I have a soft spot for art that, in terms of subject matter and material, is in bad taste. It’s art that pushes against psychological and social expectations, that tries to transform decay into something generative, that is replicative in a baroque way, that isn’t about progress and wants to -- as Walt Whitman put it -- "contain multitudes." I am not talking about messiness, schlock, theatricality or ambition. I am thinking of Paul McCarthy’s excremental installations, Peter Saul’s twisted painted figures penetrating one another, Kara Walker’s race wars of sex and violence, and the Nazis in hell of Jake and Dinos Chapman, art that almost seems too much to take or even to look at, that resists esthetic metabolism, that exudes a sort of poetics of apotheosis. It’s the way Andrea Fraser slept with a collector on camera, calling it art, and somehow the work escaped being silly academic nonsense or brainy porn. Many artists work with bad taste, but they do so in such conventional ways that their art ends up being predictable and gratuitous but little else. As for pornography, if it isn’t made in a particular way, it doesn’t do what it’s supposed to do; in this way porn is almost like Egyptian art, in that it hardly ever changes. What shocked the art world about Jeff Koons’ porn work was that he so fully and bizarrely crawled into its conventions that it seemed to sprout new conventions.
The name I came with for this stylistic tic came up in a conversation with two artists who sometimes fall into the category, Carroll Dunham and Carl D’Alvia. Talking about the rollicking mockumentary Tropic Thunder, we were stupefied by the observation Robert Downey Jr., performing in blackface -- already off the charts in terms of bad taste, but somehow perfect -- made to the Ben Stiller character. When acting, he said, "never go full retard." He meant that an actor should never go too far when portraying anyone mentally disabled lest he lose any chance at claiming an Oscar, citing Dustin Hoffman and Tom Hanks for their holding back. In other words, Hollywood needs some sort of decorum, tradition or halfway measures to hang on to. (The movie caught a lot of flack for that scene.) Thankfully, the art world isn’t much like Hollywood, because I like art that isn’t afraid to go full retard.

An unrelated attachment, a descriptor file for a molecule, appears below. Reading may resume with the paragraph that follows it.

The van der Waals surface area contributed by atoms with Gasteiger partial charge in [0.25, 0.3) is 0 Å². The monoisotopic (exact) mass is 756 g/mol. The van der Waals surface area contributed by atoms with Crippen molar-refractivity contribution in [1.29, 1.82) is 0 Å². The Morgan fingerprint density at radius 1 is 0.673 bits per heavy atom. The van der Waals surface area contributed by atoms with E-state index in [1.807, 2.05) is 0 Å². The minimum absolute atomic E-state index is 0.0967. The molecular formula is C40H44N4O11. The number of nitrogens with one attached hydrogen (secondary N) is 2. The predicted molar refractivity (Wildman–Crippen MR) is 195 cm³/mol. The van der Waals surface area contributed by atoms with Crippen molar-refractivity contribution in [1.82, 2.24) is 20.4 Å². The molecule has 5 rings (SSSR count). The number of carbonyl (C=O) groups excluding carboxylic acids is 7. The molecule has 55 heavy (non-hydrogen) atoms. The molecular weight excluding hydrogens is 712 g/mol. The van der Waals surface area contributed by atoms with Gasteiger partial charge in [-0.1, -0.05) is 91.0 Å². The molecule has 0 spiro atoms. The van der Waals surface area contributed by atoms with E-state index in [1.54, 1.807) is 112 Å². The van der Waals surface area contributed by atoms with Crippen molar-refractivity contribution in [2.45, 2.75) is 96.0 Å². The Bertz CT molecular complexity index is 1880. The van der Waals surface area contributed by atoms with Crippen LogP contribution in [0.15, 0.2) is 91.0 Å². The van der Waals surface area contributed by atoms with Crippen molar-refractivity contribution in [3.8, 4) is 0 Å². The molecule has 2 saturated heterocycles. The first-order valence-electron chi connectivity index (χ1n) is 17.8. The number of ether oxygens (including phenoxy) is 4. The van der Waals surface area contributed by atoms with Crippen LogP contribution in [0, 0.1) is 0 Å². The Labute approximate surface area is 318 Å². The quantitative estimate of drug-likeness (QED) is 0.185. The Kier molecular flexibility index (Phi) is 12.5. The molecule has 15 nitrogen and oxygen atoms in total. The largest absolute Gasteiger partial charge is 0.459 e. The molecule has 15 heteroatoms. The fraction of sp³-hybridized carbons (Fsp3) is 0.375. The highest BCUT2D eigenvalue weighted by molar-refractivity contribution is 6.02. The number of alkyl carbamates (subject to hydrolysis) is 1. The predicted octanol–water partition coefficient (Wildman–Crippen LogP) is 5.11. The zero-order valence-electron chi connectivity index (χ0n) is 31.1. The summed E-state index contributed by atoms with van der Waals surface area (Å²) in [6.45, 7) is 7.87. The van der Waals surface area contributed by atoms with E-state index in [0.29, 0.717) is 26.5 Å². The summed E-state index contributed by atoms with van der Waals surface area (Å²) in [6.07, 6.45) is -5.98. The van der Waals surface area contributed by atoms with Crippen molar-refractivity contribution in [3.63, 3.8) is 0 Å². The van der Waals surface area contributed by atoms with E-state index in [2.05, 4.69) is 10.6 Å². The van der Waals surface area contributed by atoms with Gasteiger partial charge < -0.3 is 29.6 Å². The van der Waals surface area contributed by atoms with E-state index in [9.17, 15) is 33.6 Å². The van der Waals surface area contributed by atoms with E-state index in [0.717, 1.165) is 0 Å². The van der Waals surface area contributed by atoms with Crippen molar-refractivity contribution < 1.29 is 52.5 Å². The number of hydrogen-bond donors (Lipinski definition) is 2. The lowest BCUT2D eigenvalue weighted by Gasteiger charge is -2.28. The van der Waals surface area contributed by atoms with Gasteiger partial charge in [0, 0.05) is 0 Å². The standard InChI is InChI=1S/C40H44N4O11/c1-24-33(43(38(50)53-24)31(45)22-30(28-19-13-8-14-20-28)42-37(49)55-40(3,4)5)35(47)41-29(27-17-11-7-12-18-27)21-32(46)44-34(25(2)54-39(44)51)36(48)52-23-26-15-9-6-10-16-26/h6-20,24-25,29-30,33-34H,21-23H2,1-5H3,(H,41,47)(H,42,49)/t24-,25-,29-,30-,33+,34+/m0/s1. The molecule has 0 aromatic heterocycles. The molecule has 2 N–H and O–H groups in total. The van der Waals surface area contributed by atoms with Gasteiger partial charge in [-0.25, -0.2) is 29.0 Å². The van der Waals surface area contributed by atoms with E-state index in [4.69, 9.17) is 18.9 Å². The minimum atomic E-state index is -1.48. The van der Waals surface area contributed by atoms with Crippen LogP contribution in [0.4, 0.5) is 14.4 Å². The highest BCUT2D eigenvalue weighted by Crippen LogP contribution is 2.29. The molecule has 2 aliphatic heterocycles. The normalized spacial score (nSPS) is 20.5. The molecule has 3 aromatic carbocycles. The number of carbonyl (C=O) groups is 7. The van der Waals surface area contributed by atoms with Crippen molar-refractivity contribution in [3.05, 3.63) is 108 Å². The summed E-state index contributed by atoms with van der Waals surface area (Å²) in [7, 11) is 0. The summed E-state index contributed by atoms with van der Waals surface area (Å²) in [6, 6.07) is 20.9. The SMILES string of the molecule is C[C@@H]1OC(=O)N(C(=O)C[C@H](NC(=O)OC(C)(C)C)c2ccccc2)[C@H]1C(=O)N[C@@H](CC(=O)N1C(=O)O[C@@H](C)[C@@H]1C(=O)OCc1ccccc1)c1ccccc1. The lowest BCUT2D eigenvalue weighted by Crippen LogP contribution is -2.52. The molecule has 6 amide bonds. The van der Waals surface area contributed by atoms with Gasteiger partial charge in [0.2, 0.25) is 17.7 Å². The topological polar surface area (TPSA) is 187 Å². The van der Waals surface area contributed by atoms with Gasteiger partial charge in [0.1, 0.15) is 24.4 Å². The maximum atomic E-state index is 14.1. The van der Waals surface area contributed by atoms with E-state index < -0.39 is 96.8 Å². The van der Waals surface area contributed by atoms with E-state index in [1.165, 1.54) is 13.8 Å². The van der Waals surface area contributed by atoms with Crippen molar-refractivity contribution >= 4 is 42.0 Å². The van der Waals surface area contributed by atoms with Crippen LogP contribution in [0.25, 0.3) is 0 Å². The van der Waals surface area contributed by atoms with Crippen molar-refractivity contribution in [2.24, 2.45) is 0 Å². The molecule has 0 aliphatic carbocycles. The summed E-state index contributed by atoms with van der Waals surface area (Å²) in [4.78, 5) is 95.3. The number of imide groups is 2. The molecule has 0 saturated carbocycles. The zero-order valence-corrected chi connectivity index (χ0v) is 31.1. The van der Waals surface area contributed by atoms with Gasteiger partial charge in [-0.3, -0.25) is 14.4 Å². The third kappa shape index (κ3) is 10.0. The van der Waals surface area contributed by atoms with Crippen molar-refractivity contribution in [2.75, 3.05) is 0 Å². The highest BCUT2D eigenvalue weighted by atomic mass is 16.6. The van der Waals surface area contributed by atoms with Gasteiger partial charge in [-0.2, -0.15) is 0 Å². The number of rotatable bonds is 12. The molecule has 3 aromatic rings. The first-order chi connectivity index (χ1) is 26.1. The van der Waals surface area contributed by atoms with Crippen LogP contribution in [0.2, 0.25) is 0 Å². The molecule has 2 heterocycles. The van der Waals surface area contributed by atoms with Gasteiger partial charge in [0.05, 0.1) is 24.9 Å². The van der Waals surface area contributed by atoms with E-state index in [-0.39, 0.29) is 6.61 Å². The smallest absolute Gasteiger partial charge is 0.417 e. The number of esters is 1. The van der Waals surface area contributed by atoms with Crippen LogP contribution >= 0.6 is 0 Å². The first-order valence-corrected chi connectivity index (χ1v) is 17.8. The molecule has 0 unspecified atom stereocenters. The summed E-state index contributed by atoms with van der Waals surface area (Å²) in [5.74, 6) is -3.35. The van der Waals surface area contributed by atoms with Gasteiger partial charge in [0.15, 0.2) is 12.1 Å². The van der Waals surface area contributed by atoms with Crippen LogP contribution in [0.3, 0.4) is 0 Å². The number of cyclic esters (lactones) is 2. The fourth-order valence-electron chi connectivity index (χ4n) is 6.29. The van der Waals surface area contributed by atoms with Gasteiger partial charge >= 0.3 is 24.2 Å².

At the moment the 30-year old Swede Nathalie Djurberg has stepped into this fraught category in a magnificently raucous but charming way. Djurberg’s art conjures a place where the center does not hold and things fall apart. It’s a place inhabited by wraithlike beings with malleable features, where hysteria is common and death wishes come true. Djurberg’s short colorful Claymation animations, starring little figures doing strange things in strange places, are in direct opposition to the work of a number of well-known contemporary artists. Whereas Takashi Murakami, Andreas Gursky and Olafur Eliasson make art that is highly produced, polished, ordered and immaculate, Djurberg orchestrates arias of annihilation and boundless perversity. Her figures are haunted by desires they don’t understand; they copulate with, devour, flay and decapitate one another. But they do all this with touching ease and in beautiful hallucinogenic color. Djurberg’s demented yet innocent world has the frenzy of Greek tragedy and the luridness of porn by way of surrealism, the Brothers Grimm, Gumby, and Ken and Barbie, as scripted by the Marquis de Sade.